String Object and memory

I believe the String object uses malloc to create varying lengths of characters? If so, is there a way to free() the object when it's not needed anymore?

Memory management on Strings would be good.

Not using the String class on a microcontroller would be even better. You gotta give up some of those crutches when you move from a full blown computer with gigabytes of RAM to a micro with 2K.

There's nothing that can be done with the String class that can't be done just as well with a char array. The only difference is that the char array won't potentially crash your program due to poor memory management.

If you change a string, I imagine the old memory is discarded and new memory allocated. Thus, the old memory is freed. However this may lead to heap fragmentation. If you are worried about memory I suggest you don't use String at all.

Yeah, I don't use String but I was going to make a tutorial for beginners and decided to use String so it's easier to understand so it got me thinking on how to it eats up memory and if it ever gets freed at all unless we manually free it somehow.

The memory management of all class objects in C++ including String is done via new and delete operators (which are often implicitly called by the compiler as things go out of scope etc). If you look inside the Arduino runtime you'll find in new.h and new.cpp that new and delete map directly to malloc and free.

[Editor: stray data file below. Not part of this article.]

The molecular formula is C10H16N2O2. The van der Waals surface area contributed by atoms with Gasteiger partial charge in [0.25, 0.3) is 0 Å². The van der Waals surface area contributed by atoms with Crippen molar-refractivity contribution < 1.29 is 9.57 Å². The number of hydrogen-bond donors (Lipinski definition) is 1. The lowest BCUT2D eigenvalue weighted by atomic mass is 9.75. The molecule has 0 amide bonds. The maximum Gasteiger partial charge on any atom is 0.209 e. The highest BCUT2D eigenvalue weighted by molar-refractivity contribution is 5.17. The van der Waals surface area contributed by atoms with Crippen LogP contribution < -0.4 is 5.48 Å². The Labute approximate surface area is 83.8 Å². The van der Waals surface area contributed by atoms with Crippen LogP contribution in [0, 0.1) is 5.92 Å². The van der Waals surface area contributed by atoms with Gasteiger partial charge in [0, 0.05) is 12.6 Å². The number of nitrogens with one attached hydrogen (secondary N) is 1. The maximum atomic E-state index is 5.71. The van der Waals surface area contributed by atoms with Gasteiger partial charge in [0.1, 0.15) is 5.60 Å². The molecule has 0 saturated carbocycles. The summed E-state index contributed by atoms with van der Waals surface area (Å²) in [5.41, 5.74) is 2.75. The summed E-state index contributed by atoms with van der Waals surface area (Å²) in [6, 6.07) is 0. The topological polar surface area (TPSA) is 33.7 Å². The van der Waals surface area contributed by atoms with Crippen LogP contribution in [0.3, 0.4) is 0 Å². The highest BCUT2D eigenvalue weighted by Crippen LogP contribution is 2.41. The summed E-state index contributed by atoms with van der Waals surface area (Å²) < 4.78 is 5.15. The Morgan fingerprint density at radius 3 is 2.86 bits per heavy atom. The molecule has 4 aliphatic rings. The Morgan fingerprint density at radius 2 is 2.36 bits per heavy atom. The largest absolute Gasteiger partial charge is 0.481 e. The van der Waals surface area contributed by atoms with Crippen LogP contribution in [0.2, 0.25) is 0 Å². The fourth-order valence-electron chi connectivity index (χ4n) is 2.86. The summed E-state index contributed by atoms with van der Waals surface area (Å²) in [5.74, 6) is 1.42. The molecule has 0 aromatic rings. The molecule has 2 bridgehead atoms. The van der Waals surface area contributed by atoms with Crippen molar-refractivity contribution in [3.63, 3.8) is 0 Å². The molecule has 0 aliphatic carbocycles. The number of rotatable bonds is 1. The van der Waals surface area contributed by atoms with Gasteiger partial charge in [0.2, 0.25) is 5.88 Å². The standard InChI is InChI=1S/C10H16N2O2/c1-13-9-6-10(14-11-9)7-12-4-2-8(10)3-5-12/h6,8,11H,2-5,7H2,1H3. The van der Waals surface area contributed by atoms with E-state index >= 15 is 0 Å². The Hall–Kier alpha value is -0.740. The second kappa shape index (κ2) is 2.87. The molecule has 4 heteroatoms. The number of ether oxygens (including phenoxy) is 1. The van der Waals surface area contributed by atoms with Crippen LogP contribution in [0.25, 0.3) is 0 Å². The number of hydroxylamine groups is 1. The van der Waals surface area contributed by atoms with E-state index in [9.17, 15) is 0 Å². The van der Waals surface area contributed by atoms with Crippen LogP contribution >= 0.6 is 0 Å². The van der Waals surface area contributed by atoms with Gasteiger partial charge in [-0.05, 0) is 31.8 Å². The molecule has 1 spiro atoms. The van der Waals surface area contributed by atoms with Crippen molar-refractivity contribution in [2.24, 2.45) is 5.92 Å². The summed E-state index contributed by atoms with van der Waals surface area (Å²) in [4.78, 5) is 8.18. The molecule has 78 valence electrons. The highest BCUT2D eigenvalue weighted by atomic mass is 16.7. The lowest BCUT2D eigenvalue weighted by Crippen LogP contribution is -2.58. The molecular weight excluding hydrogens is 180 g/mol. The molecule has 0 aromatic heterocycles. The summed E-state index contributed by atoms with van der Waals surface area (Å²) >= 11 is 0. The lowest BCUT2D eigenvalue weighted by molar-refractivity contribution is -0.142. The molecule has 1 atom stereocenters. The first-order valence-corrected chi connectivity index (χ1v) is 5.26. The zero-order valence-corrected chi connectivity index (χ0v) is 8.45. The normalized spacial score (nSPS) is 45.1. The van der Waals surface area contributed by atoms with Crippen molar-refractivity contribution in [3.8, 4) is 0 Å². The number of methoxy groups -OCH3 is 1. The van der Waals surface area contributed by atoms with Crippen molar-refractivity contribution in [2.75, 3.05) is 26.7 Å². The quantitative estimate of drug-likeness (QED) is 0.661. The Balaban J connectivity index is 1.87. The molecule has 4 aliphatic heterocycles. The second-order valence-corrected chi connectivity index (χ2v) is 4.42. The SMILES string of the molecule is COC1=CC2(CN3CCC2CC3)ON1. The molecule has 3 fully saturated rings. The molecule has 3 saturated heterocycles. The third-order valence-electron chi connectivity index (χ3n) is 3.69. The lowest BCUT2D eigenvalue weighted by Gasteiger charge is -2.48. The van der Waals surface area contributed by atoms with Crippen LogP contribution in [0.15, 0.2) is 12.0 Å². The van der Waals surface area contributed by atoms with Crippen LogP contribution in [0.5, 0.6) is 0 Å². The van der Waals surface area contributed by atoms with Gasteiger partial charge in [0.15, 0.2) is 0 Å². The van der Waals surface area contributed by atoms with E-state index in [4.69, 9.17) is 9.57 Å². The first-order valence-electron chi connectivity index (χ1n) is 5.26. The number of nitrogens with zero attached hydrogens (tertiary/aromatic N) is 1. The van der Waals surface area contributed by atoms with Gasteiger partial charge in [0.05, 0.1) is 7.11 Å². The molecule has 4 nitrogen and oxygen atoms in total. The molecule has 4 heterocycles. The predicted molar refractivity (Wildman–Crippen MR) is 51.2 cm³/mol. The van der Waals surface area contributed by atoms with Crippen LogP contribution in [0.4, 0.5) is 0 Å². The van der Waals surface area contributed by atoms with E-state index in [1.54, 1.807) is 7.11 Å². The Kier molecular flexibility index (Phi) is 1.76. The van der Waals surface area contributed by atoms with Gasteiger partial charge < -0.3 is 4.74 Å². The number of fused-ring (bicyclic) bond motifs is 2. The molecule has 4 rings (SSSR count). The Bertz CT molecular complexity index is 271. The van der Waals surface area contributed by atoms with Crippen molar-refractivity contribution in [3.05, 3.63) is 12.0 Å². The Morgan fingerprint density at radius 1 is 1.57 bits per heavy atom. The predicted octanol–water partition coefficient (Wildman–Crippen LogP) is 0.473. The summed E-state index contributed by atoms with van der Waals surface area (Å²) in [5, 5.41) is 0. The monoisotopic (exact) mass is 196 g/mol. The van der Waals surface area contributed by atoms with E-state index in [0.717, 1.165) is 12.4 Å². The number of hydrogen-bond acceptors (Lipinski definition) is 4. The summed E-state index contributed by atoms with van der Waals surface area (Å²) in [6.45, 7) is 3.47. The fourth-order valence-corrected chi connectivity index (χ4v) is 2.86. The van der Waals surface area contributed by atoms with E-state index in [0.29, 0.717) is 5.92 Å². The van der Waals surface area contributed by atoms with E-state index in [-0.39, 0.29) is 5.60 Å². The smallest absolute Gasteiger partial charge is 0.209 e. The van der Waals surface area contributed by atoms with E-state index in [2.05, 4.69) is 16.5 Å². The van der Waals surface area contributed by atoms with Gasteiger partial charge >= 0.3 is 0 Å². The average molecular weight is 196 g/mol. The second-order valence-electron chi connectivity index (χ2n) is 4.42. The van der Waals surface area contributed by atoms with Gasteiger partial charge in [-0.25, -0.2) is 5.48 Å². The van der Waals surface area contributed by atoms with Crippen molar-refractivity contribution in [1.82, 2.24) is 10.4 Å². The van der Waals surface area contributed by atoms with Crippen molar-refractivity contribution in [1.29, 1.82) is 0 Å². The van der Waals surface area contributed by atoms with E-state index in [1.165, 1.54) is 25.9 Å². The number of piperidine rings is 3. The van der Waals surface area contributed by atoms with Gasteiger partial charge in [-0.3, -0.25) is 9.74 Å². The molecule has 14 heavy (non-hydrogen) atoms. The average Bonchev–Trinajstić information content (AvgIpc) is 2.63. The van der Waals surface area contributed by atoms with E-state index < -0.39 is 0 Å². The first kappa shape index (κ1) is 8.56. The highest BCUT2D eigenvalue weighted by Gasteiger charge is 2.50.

In older versions of the String class there were bugs in some of the String operations that caused memory leaks (to do with the management of the char [] array used internally I believe). As I understand it the class is now free from space leaks like this, but I wouldn't necessarily trust it (!).

Whatever you do don't call free() on a C++ class object, that's just asking for a double free bug. Reserve malloc and free for dynamically allocated C structs and arrays if you have to use them.

On a machine with only 2k of RAM like the Uno the profligate use of dynamic memory allocation can result in unreliable code as there is no guarantee the sketch won't trample its stack at some random point, and explicit checking for low memory is a bit tedious (though possible). Statically pre-allocating storage is a more robust strategy, ie the opposite of best practice for code on a general purpose computer with GB of RAM!